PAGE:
Submission: Fair and Sustainable Superannuation Bill 2016

Submission to Inquiry into Superannuation (Excess Transfer Balance Tax) Bill 2016 [Provisions] and Treasury Laws Amendment (Fair and Sustainable Superannuation) Bill 2016 [Provisions]

Thank you for the opportunity to make a submission to the inquiry into these Bills. This submission will deal with:

  • 1.0 Insufficient time for consultation
  • 2.0 The overly complicated nature of the changes
  • 3.0 Indexing LISTO to increases in Super Guarantee rate
  • 4.0 Welcome extension of time for Transfer Balance Cap transitional relief

1.0 Insufficient time for consultation

I am concerned that insufficient time has been allowed for public consultation on some 500 pages of legislation and explanatory materials. By my count, the time allowed for public consultation on the draft superannuation Bill tranches is as follows (including weekends):

  • Tranche 1 – 9 days
  • Tranche 2 – 13 days
  • Tranche 3 – 7 days

In my opinion this indicates a rushed process with little regard for actual public consultation. The exact amount of time for consultation for the third tranche is unclear, the original media release says the consultation would close on Friday the 21st of October, after being released late on a Friday afternoon. However the Treasury website, currently, says that the consultation was open until Sunday the 23rd of October. The above figure is based on the media release from the Treasurer.

All these consultation periods are short, both in terms of time for interested parties to draft a submission but also to give proper consideration to the complicated details and potential interactions, likely leading to poor outcomes.

Apart from the short time allowed for public consultation, splitting the legislation into tranches could impede consideration of how these complicated measures interact.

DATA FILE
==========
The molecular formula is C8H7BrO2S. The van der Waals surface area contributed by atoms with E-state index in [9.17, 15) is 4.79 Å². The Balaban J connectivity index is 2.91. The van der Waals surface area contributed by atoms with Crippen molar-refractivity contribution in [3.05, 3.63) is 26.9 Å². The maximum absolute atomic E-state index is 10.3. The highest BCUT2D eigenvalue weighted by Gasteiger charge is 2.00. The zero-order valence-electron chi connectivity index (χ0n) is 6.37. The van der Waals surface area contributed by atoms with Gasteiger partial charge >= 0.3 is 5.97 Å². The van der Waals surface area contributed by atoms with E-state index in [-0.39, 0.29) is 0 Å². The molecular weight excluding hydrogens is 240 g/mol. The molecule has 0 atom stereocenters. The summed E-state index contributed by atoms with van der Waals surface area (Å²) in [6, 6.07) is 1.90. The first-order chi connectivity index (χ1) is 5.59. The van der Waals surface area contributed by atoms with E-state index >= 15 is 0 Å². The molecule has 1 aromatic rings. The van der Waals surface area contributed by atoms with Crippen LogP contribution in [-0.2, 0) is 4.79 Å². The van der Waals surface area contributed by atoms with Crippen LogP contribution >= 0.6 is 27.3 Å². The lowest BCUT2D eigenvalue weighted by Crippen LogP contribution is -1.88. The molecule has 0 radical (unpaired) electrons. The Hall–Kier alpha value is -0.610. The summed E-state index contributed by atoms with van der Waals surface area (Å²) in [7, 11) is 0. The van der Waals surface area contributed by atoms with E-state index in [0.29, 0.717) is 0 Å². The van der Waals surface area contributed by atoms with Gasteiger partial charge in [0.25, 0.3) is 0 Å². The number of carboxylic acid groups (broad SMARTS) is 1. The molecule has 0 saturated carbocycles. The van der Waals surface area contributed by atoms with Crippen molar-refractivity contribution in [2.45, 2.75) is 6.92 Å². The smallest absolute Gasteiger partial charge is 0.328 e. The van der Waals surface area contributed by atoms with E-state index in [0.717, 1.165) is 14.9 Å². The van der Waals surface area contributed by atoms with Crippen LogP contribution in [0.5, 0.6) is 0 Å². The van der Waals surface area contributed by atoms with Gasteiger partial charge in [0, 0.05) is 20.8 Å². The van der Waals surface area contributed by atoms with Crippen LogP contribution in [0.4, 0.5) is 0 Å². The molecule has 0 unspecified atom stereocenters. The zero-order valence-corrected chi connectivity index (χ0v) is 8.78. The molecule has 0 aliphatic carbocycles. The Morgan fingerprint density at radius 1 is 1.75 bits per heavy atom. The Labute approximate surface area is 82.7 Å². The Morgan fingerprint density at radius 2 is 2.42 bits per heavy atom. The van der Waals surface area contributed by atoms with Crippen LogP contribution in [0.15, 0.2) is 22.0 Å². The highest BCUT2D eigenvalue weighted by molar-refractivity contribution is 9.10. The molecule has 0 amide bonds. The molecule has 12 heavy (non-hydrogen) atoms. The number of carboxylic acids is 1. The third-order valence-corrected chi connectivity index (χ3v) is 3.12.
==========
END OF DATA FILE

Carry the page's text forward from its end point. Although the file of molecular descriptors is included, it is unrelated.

The limited time for consultation is particularly concerning in regards to the third tranche. This tranche includes complicated measures involving limiting non-concessional contributions based on if a superannuation balance is close to or over the general Transfer Balance Cap. Unlike many of the other measures, this was not announced in the 2016 Budget, but is a much more recent change and also includes a substantial reduction in the non-concessional contributions cap.

I am calling for further time to be allowed for consultation on these measures. The changes, if legislated, could impact the superannuation system and retirement savings for decades to come and should not be rushed.

2.0 Changes are overly complicated

Some of the measures contained in the Bill are overly complicated, in particular those dealing with the Transfer Balance Cap – including proportional indexation and issues with linking non-concessional contributions to the general Transfer Balance Cap.

2.1 Bring forward rules

The changes to the non-concessional contributions cap are particularly complicated in regards to the provisions dealing with people who are near the, initial, $1.6 million cap or who have triggered the bring forward rules.

I recommend that where the bring forward rules have already been triggered that the existing rules continue to apply until the end of that bring forward period.

Some super funds, in particular SMSFs, will have issues in accurately determining the balance of a member in a timely manner. This could be an issue for people considering using the bring forward provisions in the future. Small misestimations of balances, for instance between $1,399,999 and $1,400,001, can mean a $100,000 difference in the amount of non-concessional contributions that can be made in a single year.